The History of Leith

June 4, 2011

The “Fensie”?

26th of Julie 1645.—Recomends to ye Bailies James Crawfurd and Rot Murray to value James Begs horses qt yei are worth with yr greath (i.e., harness) for leading out of ye muck of ye toune in cairts. Wm. arburneth and alex collin are ordained to make ye graves in ye fensie.
(Note.—The meaning of “fensie” is not known. No particular place in the Links was set apart for the plague graves; indeed, from the remains found it would seem as if a fresh spot had been chosen for the
burials of each successive day. They abound from Hermitage Hill to Constitution Street. In 1832 when the foundations of Wellington Place were laid, and again in 1861 when excavations for drainage took place there, masses of half decayed bones were found intermixed with fragments of blankets. They were at first held to be those of soldiers who had perished in the attack or defence of Leith. Dr Robertson maintained with more suggestion of accuracy that they were the remains of persons who had died of the plague. When the road at Restalrig was opened recently for purposes of drainage, quantities of bones were unearthed in two places adjacent to the churchyard, which probably belonged to the same period.)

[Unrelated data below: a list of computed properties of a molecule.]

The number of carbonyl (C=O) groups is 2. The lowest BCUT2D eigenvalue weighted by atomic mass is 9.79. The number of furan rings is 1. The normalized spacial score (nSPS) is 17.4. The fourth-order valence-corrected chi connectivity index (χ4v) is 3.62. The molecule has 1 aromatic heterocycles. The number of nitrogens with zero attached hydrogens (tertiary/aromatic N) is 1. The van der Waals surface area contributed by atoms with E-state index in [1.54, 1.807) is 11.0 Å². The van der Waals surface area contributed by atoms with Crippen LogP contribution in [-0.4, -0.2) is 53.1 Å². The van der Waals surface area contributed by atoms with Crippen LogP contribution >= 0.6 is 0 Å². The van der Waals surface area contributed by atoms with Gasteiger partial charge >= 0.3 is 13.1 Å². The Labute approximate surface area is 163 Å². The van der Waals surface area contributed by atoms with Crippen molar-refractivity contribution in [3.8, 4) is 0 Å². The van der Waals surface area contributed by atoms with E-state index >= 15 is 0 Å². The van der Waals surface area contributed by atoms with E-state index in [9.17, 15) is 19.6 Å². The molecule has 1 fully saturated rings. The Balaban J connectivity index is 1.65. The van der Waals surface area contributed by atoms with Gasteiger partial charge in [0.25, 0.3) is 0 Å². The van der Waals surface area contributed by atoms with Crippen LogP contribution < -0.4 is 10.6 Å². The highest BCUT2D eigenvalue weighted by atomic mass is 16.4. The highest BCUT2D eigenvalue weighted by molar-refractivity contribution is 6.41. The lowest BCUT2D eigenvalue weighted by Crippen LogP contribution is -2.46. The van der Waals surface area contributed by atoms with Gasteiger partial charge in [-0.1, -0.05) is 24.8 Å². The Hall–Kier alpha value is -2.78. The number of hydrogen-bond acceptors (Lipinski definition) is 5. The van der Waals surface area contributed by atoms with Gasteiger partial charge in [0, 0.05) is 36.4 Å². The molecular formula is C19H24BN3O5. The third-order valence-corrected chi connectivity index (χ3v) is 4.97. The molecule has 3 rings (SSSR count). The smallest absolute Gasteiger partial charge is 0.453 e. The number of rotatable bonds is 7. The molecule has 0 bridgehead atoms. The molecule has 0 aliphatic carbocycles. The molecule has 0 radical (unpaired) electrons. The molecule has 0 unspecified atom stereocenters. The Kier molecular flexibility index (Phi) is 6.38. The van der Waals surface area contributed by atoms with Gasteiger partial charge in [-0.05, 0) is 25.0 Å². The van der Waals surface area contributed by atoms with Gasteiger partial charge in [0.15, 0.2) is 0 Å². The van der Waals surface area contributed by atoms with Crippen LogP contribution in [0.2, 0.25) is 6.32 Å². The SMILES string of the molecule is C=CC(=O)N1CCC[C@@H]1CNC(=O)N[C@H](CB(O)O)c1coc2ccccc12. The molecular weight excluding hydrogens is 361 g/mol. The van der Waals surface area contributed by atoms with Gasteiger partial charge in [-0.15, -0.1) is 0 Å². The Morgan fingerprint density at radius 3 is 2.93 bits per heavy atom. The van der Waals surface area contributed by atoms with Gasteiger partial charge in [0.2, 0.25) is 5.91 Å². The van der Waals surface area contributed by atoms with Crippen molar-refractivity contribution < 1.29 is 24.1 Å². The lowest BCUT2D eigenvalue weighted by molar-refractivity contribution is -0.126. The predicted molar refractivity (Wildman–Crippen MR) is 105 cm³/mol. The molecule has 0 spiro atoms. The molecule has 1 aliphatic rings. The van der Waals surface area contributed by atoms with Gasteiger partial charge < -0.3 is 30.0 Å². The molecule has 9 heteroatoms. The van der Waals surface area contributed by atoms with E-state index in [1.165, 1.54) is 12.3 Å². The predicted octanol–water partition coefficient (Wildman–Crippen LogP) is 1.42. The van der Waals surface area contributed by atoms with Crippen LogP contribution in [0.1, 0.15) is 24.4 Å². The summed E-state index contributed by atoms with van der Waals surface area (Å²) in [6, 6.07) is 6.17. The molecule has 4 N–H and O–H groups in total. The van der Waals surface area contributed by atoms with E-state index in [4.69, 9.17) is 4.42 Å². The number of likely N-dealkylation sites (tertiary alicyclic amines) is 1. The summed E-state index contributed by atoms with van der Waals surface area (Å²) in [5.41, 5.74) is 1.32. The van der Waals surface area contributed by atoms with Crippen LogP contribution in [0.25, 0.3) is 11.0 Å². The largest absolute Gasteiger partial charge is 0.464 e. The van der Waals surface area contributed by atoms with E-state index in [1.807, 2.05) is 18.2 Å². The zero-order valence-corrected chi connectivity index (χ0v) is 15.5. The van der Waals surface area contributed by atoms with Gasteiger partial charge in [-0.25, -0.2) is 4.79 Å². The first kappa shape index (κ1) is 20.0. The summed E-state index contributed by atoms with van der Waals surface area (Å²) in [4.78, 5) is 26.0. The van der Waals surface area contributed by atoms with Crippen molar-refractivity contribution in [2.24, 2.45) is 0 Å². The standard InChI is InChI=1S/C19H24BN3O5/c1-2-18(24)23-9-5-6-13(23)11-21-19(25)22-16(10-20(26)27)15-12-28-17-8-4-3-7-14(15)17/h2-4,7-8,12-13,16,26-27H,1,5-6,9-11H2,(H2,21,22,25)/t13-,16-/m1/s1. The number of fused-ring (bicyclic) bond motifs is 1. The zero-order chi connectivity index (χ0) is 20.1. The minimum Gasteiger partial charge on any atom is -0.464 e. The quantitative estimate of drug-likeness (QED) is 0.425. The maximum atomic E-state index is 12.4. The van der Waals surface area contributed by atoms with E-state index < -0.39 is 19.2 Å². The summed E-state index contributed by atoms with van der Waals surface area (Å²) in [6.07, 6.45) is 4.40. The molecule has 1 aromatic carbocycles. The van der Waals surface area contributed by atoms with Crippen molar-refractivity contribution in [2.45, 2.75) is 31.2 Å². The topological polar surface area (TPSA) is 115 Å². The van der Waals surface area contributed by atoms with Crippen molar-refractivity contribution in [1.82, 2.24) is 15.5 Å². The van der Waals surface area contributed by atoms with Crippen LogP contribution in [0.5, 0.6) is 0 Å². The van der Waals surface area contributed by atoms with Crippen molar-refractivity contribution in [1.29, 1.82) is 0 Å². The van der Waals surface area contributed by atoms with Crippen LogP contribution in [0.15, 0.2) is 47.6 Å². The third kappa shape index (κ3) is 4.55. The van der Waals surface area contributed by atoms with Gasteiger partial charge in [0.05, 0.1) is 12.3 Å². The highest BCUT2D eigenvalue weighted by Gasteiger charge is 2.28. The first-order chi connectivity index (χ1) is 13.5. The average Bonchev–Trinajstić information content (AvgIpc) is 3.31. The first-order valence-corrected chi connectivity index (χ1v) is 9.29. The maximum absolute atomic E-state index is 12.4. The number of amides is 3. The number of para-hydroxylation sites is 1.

Source-South Leith Records

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